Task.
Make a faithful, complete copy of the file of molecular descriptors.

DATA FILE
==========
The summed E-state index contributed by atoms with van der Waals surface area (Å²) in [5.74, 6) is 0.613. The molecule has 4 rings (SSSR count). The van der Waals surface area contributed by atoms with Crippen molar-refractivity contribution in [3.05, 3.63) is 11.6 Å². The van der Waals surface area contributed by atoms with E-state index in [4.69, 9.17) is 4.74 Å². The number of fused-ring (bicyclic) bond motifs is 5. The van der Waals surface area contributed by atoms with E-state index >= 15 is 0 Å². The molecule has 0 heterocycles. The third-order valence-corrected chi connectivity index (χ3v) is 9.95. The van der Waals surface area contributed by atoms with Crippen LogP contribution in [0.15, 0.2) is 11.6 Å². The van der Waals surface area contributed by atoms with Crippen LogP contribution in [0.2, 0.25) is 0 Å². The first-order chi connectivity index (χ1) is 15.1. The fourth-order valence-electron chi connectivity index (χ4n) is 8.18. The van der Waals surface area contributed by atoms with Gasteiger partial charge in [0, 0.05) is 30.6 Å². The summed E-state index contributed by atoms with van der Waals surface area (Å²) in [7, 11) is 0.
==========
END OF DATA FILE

The summed E-state index contributed by atoms with van der Waals surface area (Å²) in [5.74, 6) is 0.613. The molecule has 4 rings (SSSR count). The van der Waals surface area contributed by atoms with Crippen molar-refractivity contribution in [3.05, 3.63) is 11.6 Å². The van der Waals surface area contributed by atoms with E-state index in [4.69, 9.17) is 4.74 Å². The number of fused-ring (bicyclic) bond motifs is 5. The van der Waals surface area contributed by atoms with E-state index >= 15 is 0 Å². The molecule has 0 heterocycles. The third-order valence-corrected chi connectivity index (χ3v) is 9.95. The van der Waals surface area contributed by atoms with Crippen LogP contribution in [0.15, 0.2) is 11.6 Å². The van der Waals surface area contributed by atoms with Crippen LogP contribution in [0.2, 0.25) is 0 Å². The first-order chi connectivity index (χ1) is 15.1. The fourth-order valence-electron chi connectivity index (χ4n) is 8.18. The van der Waals surface area contributed by atoms with Gasteiger partial charge in [0, 0.05) is 30.6 Å². The summed E-state index contributed by atoms with van der Waals surface area (Å²) in [7, 11) is 0.